FOX Business: Capitalism Lives Here
The markets took a hit on Thursday after a two-day advance as traders mulled mixed corporate results and economic data.
As of 11:14 a.m. ET, the Dow Jones Industrial Average fell 97.1 points, or 0.59%, to 16384, the S&P 500 dipped 5.9 points, or 0.32%, to 1843 and the Nasdaq Composite slumped 5.2 points, or 0.12%, to 4209.
The bulls came back to life over the past two days, with the Dow posting a back-to-back triple-digit rally. The gains have been driven by strong bank earning. That string of beats continued when Goldman Sachs (GS), the biggest U.S. investment bank, posted results that blew past expectations. However, Citigroup's (C) results, however, trailed estimates.
Elsewhere on the corporate front, Best Buy (BBY) shares nose dived 30% after the struggling tech retailer revealed disappointing holiday results. Carlyle Group (CG) offered $4.15 billion to buy Johnson & Johnson's (JNJ) Ortho-Clinical Diagnostics unit.
There are several key economic reports due out on the day.
The Labor Department said consumer-level inflation rose 0.3% in December from the month prior, matching Wall Street’s expectations. Excluding the food and energy components, prices rose 0.1%, also matching views.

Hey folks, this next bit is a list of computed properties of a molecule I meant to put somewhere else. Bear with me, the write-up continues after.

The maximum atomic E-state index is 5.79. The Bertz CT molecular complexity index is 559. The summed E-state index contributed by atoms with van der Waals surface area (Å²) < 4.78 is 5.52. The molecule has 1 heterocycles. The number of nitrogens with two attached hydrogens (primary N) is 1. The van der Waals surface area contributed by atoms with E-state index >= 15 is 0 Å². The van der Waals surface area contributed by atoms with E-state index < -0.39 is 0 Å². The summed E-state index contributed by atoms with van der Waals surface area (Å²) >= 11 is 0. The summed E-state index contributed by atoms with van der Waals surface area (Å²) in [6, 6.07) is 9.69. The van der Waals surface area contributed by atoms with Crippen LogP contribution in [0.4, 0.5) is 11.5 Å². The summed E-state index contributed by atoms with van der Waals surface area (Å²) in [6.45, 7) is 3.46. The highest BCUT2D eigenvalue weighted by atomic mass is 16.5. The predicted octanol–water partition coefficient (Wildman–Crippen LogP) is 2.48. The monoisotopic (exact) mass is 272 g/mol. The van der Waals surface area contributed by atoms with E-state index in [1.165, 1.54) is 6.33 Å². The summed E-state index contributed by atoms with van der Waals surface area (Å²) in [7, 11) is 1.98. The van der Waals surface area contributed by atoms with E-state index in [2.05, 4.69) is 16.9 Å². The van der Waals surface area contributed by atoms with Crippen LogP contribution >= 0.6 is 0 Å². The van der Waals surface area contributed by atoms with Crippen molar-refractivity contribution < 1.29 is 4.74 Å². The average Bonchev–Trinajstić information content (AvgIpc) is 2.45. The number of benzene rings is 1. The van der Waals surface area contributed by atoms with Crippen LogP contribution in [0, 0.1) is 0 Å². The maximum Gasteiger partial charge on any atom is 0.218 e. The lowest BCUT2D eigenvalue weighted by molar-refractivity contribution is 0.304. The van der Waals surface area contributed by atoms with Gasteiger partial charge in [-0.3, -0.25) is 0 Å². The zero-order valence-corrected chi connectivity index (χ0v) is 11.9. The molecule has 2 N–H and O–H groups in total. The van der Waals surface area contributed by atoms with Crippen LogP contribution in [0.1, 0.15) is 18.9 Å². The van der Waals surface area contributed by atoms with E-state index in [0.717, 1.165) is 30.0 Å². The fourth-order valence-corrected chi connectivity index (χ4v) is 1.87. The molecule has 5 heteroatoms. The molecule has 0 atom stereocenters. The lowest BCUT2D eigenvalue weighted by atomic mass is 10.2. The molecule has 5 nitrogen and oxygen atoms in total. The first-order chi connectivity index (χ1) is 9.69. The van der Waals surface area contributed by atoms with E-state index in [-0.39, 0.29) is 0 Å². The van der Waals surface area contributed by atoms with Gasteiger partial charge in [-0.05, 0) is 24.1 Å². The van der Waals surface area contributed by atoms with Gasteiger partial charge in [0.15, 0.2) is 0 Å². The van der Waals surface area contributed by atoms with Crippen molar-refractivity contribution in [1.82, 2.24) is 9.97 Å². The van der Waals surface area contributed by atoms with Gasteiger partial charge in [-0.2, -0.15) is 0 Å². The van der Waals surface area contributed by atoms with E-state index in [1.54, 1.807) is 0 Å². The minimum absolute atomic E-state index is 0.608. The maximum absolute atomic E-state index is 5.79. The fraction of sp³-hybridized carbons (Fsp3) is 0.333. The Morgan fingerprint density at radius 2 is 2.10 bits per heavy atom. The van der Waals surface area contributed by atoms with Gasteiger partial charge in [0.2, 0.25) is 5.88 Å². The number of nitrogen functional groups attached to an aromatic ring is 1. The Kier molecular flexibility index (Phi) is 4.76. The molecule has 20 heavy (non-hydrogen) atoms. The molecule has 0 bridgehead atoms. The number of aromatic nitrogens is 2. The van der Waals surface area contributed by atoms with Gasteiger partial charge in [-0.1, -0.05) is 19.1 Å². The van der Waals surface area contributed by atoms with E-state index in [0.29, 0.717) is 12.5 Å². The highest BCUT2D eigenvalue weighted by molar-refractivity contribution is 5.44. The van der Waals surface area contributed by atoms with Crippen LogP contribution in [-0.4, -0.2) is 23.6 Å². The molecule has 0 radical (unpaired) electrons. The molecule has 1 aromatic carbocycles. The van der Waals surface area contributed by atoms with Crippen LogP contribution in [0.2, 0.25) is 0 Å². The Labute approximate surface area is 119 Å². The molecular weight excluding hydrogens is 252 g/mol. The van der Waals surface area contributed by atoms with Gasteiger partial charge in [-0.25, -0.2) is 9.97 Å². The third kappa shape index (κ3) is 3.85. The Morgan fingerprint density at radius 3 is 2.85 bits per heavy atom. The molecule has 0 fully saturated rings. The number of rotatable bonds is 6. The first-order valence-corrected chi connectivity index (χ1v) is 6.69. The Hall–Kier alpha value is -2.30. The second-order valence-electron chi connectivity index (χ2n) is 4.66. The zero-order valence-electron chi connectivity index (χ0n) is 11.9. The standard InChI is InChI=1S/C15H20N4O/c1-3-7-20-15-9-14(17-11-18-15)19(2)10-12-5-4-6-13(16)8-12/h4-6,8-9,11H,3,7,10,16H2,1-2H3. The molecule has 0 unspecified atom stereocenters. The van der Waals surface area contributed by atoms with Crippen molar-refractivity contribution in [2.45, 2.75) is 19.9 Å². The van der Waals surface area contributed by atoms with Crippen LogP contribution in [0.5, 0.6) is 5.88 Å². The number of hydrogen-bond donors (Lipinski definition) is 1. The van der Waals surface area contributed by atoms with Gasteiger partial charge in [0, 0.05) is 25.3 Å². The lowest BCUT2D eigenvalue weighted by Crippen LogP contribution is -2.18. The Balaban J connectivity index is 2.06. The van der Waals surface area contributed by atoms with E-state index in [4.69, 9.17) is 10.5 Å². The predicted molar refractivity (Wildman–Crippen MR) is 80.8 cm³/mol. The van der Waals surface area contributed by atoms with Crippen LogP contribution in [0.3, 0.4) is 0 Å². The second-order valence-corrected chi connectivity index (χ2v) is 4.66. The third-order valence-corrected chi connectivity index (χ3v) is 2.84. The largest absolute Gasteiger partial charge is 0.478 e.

Another report from Labor showed the number of Americans filing for first-time jobless benefits fell last week to 326,000 from a downwardly revised 328,000 the week prior. Wall Street was looking for 328,000 new claims, down from an initially-reported 330,000.
The Philadelphia Fed’s gauge of manufacturing activity in the U.S. mid-Atlantic region jumped to 9.4 in January from 6.4 the month prior. Wall Street was looking for a reading of 8.6.
Meanwhile, the National Association of Home Builders’ measure of homebuilder sentiment fell to 56 in January from 57 the month prior. Wall Street was looking for a reading of 58.
In commodities, U.S. crude oil futures rose 15 cents, or 0.16%, to $94.32 a barrel. Wholesale New York Harbor gasoline fell 0.54% to $2.612 a gallon. Gold slipped to $1,237 a troy ounce.